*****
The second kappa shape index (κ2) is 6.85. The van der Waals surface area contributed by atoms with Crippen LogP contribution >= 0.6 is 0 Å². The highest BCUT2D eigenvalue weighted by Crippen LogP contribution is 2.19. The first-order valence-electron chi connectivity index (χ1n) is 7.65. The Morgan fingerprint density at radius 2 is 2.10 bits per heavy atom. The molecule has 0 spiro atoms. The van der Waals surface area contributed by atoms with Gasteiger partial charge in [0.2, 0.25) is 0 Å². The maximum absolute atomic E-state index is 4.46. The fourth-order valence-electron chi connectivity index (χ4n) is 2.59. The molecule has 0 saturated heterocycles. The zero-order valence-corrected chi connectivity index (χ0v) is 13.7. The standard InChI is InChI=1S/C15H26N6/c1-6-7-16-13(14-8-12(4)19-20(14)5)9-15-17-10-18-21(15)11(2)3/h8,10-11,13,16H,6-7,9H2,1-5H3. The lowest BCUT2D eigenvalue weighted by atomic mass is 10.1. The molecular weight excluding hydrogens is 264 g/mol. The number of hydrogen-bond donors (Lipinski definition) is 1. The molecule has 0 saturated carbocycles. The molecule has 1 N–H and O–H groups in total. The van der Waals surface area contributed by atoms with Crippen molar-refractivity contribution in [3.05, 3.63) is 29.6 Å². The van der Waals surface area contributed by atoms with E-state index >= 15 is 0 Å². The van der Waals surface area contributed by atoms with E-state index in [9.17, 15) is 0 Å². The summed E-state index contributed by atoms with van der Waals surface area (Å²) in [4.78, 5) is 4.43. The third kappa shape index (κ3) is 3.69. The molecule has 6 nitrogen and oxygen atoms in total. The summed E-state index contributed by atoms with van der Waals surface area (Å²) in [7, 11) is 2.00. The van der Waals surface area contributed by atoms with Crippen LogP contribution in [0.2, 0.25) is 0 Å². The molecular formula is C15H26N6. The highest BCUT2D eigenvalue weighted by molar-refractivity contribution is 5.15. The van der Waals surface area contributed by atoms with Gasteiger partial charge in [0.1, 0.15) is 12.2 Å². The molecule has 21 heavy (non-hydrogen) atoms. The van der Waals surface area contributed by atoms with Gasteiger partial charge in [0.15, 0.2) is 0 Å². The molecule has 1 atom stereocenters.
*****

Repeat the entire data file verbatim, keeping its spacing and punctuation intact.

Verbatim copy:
The second kappa shape index (κ2) is 6.85. The van der Waals surface area contributed by atoms with Crippen LogP contribution >= 0.6 is 0 Å². The highest BCUT2D eigenvalue weighted by Crippen LogP contribution is 2.19. The first-order valence-electron chi connectivity index (χ1n) is 7.65. The Morgan fingerprint density at radius 2 is 2.10 bits per heavy atom. The molecule has 0 spiro atoms. The van der Waals surface area contributed by atoms with Gasteiger partial charge in [0.2, 0.25) is 0 Å². The maximum absolute atomic E-state index is 4.46. The fourth-order valence-electron chi connectivity index (χ4n) is 2.59. The molecule has 0 saturated heterocycles. The zero-order valence-corrected chi connectivity index (χ0v) is 13.7. The standard InChI is InChI=1S/C15H26N6/c1-6-7-16-13(14-8-12(4)19-20(14)5)9-15-17-10-18-21(15)11(2)3/h8,10-11,13,16H,6-7,9H2,1-5H3. The lowest BCUT2D eigenvalue weighted by atomic mass is 10.1. The molecular weight excluding hydrogens is 264 g/mol. The number of hydrogen-bond donors (Lipinski definition) is 1. The molecule has 0 saturated carbocycles. The molecule has 1 N–H and O–H groups in total. The van der Waals surface area contributed by atoms with Crippen molar-refractivity contribution in [3.05, 3.63) is 29.6 Å². The van der Waals surface area contributed by atoms with E-state index >= 15 is 0 Å². The van der Waals surface area contributed by atoms with E-state index in [9.17, 15) is 0 Å². The summed E-state index contributed by atoms with van der Waals surface area (Å²) in [4.78, 5) is 4.43. The third kappa shape index (κ3) is 3.69. The molecule has 6 nitrogen and oxygen atoms in total. The summed E-state index contributed by atoms with van der Waals surface area (Å²) in [7, 11) is 2.00. The van der Waals surface area contributed by atoms with Crippen LogP contribution in [0.2, 0.25) is 0 Å². The molecular formula is C15H26N6. The highest BCUT2D eigenvalue weighted by molar-refractivity contribution is 5.15. The van der Waals surface area contributed by atoms with Gasteiger partial charge in [0.1, 0.15) is 12.2 Å². The molecule has 21 heavy (non-hydrogen) atoms. The van der Waals surface area contributed by atoms with Gasteiger partial charge in [0.15, 0.2) is 0 Å². The molecule has 1 atom stereocenters.